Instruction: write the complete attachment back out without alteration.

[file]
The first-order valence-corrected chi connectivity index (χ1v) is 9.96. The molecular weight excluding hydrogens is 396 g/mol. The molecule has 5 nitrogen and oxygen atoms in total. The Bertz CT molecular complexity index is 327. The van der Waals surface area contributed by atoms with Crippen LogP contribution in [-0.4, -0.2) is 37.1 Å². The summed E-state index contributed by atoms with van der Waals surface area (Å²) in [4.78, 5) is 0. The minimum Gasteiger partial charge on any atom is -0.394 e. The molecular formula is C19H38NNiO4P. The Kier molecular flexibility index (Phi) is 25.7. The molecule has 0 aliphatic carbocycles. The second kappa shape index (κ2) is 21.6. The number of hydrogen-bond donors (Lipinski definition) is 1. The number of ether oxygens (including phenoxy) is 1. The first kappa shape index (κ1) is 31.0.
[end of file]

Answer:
The first-order valence-corrected chi connectivity index (χ1v) is 9.96. The molecular weight excluding hydrogens is 396 g/mol. The molecule has 5 nitrogen and oxygen atoms in total. The Bertz CT molecular complexity index is 327. The van der Waals surface area contributed by atoms with Crippen LogP contribution in [-0.4, -0.2) is 37.1 Å². The summed E-state index contributed by atoms with van der Waals surface area (Å²) in [4.78, 5) is 0. The minimum Gasteiger partial charge on any atom is -0.394 e. The molecular formula is C19H38NNiO4P. The Kier molecular flexibility index (Phi) is 25.7. The molecule has 0 aliphatic carbocycles. The second kappa shape index (κ2) is 21.6. The number of hydrogen-bond donors (Lipinski definition) is 1. The number of ether oxygens (including phenoxy) is 1. The first kappa shape index (κ1) is 31.0.